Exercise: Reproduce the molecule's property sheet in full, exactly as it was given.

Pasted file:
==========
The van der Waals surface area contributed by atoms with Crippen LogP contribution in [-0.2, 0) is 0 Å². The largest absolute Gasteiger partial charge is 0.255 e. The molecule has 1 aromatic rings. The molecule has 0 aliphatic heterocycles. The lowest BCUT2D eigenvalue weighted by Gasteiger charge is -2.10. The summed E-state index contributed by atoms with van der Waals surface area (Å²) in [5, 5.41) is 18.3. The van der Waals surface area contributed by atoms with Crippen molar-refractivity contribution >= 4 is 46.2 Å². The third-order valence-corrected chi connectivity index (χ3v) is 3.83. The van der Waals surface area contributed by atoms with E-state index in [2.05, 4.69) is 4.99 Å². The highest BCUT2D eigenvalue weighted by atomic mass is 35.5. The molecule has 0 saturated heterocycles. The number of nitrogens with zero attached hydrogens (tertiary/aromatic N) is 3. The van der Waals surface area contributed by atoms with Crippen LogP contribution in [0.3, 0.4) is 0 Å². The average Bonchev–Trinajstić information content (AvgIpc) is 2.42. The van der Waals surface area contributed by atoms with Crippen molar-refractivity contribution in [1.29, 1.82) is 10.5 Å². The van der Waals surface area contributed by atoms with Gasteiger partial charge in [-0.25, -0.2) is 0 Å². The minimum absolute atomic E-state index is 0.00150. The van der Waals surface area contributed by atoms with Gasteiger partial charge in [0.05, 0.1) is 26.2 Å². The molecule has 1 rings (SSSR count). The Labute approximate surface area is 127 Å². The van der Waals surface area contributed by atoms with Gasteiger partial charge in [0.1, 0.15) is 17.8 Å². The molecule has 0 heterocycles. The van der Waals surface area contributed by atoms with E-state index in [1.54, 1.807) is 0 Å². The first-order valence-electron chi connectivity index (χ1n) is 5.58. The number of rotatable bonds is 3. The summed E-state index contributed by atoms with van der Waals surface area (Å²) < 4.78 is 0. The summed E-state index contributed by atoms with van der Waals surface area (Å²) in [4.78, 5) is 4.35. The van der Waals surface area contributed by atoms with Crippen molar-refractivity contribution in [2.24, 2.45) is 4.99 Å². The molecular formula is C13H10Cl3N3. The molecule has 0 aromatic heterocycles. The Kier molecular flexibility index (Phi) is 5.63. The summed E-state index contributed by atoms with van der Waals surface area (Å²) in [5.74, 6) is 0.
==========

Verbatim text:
The van der Waals surface area contributed by atoms with Crippen LogP contribution in [-0.2, 0) is 0 Å². The largest absolute Gasteiger partial charge is 0.255 e. The molecule has 1 aromatic rings. The molecule has 0 aliphatic heterocycles. The lowest BCUT2D eigenvalue weighted by Gasteiger charge is -2.10. The summed E-state index contributed by atoms with van der Waals surface area (Å²) in [5, 5.41) is 18.3. The van der Waals surface area contributed by atoms with Crippen molar-refractivity contribution >= 4 is 46.2 Å². The third-order valence-corrected chi connectivity index (χ3v) is 3.83. The van der Waals surface area contributed by atoms with E-state index in [2.05, 4.69) is 4.99 Å². The highest BCUT2D eigenvalue weighted by atomic mass is 35.5. The molecule has 0 saturated heterocycles. The number of nitrogens with zero attached hydrogens (tertiary/aromatic N) is 3. The van der Waals surface area contributed by atoms with Crippen LogP contribution in [0.3, 0.4) is 0 Å². The average Bonchev–Trinajstić information content (AvgIpc) is 2.42. The van der Waals surface area contributed by atoms with Crippen molar-refractivity contribution in [1.29, 1.82) is 10.5 Å². The van der Waals surface area contributed by atoms with Gasteiger partial charge in [-0.25, -0.2) is 0 Å². The minimum absolute atomic E-state index is 0.00150. The van der Waals surface area contributed by atoms with Gasteiger partial charge in [0.05, 0.1) is 26.2 Å². The molecule has 1 rings (SSSR count). The Labute approximate surface area is 127 Å². The van der Waals surface area contributed by atoms with Gasteiger partial charge in [0.1, 0.15) is 17.8 Å². The molecule has 0 heterocycles. The van der Waals surface area contributed by atoms with E-state index in [1.54, 1.807) is 0 Å². The first-order valence-electron chi connectivity index (χ1n) is 5.58. The number of rotatable bonds is 3. The summed E-state index contributed by atoms with van der Waals surface area (Å²) < 4.78 is 0. The summed E-state index contributed by atoms with van der Waals surface area (Å²) in [4.78, 5) is 4.35. The van der Waals surface area contributed by atoms with Crippen molar-refractivity contribution in [2.24, 2.45) is 4.99 Å². The molecular formula is C13H10Cl3N3. The molecule has 0 aromatic heterocycles. The Kier molecular flexibility index (Phi) is 5.63. The summed E-state index contributed by atoms with van der Waals surface area (Å²) in [5.74, 6) is 0.